OTTAWA -- Defense Secretary Robert M. Gates, escalating his budget battle with Congress, has issued an unusually passionate warning that the impasse over this year's federal spending package threatens the military's readiness to fight.
"I have a crisis on my doorstep," Mr. Gates said, making the case that stopgap spending bills in place since Sept. 30 could leave the Pentagon $23 billion short of the money needed for operations, training and maintenance. "Frankly, that's how you hollow out a military, even in wartime. This has to do with the security of the country."
Mr. Gates was aboard an Air Force jet on his way to meetings in Ottawa with his Canadian counterpart when he made his remarks to reporters late Wednesday. Mr. Gates, a former CIA director who rarely shows emotion in public, was visibly agitated as he read from a full page of handwritten notes to urge Congress to pass a 2011 spending bill before opening the debate on his proposals for 2012 and beyond.
The defense secretary also revealed one steep cut in Pentagon spending in the coming budget for the Afghan and Iraq wars that might help persuade Congress to approve its regular budget. He said the supplementary spending request to pay for operations in Afghanistan and Iraq for 2012 would be $39 billion less than this year, dropping to $120 billion from $159 billion.
Many on Capitol Hill are criticizing his proposals to cancel weapons programs and trim the Defense Department bureaucracy in 2012 and beyond, but Mr. Gates dismissed those criticisms as idle talk unless members of Congress break the stalemate and pass this year's spending plan. Otherwise, he said, the military could face disruptive, ad hoc cuts to meet the temporary spending cap.
There is no end in sight to the partisan fights over federal spending that have prevented Congress from passing a 2011 federal budget four months into the fiscal year. The stalemate could worsen; congressional Republicans seem divided -- those who seek to protect military spending and those who want everything on the table.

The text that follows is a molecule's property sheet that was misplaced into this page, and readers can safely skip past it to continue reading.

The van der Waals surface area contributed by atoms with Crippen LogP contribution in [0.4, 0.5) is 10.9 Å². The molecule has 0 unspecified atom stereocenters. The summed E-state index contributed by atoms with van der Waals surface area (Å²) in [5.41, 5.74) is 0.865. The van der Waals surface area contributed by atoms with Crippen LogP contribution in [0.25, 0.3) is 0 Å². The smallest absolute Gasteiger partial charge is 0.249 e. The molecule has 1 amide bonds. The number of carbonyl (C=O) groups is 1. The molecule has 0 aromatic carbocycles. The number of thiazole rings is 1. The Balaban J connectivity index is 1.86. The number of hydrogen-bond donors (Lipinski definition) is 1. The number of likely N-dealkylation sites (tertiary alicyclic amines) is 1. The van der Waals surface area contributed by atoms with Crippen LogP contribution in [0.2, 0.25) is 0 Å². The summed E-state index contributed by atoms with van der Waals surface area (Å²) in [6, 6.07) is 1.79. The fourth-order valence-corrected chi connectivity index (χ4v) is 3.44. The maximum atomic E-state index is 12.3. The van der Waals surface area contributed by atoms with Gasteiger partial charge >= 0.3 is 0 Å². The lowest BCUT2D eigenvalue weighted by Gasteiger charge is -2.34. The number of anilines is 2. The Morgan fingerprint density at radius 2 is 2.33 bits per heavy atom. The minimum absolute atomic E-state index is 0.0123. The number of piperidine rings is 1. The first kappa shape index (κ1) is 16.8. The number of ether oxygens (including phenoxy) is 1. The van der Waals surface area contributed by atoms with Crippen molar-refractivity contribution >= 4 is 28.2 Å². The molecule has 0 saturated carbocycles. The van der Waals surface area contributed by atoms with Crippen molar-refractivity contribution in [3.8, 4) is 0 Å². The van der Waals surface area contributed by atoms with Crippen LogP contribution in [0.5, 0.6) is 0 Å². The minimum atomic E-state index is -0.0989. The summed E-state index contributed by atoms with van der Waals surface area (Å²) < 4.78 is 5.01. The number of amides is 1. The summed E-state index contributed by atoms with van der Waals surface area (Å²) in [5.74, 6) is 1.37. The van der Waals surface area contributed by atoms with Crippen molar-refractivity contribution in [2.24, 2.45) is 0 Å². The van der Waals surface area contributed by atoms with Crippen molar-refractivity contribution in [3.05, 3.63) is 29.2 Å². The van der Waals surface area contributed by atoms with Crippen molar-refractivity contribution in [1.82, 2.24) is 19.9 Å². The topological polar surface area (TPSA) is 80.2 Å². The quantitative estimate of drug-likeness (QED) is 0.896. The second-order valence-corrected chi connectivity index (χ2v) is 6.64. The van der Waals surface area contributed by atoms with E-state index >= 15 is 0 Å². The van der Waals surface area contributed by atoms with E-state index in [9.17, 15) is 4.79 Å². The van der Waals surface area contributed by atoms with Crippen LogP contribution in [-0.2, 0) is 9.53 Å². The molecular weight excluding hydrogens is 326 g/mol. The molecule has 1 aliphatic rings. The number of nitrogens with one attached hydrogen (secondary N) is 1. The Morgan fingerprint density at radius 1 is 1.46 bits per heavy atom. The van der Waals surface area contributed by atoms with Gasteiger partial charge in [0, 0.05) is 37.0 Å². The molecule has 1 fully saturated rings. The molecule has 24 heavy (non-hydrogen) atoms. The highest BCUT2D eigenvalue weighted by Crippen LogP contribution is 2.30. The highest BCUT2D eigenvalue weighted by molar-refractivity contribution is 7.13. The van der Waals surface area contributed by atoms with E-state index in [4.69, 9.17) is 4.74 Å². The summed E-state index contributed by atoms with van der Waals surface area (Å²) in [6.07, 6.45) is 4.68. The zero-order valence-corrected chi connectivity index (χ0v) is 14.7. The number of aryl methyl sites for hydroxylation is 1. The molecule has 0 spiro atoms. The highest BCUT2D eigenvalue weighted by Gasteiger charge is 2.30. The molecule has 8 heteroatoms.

The current temporary spending bill, the fourth continuing resolution since Sept. 30, expires in early March. Congressional leaders say it's possible that the government will use these stopgap measures indefinitely.
That prospect has so frustrated Mr. Gates that he took the unusual step of summoning reporters on his Canada flight for a detailed session on the risks of cutting defense spending ad hoc via temporary measures.
Mr. Gates cited members of Congress who oppose the $78 billion in cuts he has proposed over the next five years, including canceling weapons programs and trimming the size of the Army and Marine Corps; critics say the plan will weaken national security.
Continuing to operate at lower spending levels under the stopgap budgets, Mr. Gates said, would force the Pentagon to reduce flying hours for combat pilots, steaming days for warships and time on practice ranges for troops at home.
The Pentagon request for its 2011 base budget was $549 billion. The continuing resolution has set the level at $526 billion. The defense appropriations bill that would be considered in the next omnibus is $538 billion.